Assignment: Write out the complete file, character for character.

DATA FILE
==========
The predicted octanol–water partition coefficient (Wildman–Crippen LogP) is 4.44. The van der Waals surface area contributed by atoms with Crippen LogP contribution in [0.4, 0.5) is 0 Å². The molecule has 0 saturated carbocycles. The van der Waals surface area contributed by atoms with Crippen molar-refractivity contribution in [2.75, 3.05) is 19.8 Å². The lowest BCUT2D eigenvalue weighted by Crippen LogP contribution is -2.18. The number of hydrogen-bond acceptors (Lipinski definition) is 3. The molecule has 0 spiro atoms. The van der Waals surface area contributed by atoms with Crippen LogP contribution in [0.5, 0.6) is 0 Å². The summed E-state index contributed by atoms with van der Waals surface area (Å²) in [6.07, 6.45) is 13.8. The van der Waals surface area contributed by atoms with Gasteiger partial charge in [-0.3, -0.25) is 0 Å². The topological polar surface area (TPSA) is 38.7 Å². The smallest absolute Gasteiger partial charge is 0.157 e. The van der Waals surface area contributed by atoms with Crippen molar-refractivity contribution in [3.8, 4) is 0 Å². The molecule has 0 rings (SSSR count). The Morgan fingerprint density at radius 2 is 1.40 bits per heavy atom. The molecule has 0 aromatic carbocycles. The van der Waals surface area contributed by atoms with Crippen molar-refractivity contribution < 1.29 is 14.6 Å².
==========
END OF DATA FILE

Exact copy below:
The predicted octanol–water partition coefficient (Wildman–Crippen LogP) is 4.44. The van der Waals surface area contributed by atoms with Crippen LogP contribution in [0.4, 0.5) is 0 Å². The molecule has 0 saturated carbocycles. The van der Waals surface area contributed by atoms with Crippen molar-refractivity contribution in [2.75, 3.05) is 19.8 Å². The lowest BCUT2D eigenvalue weighted by Crippen LogP contribution is -2.18. The number of hydrogen-bond acceptors (Lipinski definition) is 3. The molecule has 0 spiro atoms. The van der Waals surface area contributed by atoms with Crippen LogP contribution in [0.5, 0.6) is 0 Å². The summed E-state index contributed by atoms with van der Waals surface area (Å²) in [6.07, 6.45) is 13.8. The van der Waals surface area contributed by atoms with Gasteiger partial charge in [-0.3, -0.25) is 0 Å². The topological polar surface area (TPSA) is 38.7 Å². The smallest absolute Gasteiger partial charge is 0.157 e. The van der Waals surface area contributed by atoms with Crippen molar-refractivity contribution in [3.8, 4) is 0 Å². The molecule has 0 rings (SSSR count). The Morgan fingerprint density at radius 2 is 1.40 bits per heavy atom. The molecule has 0 aromatic carbocycles. The van der Waals surface area contributed by atoms with Crippen molar-refractivity contribution < 1.29 is 14.6 Å².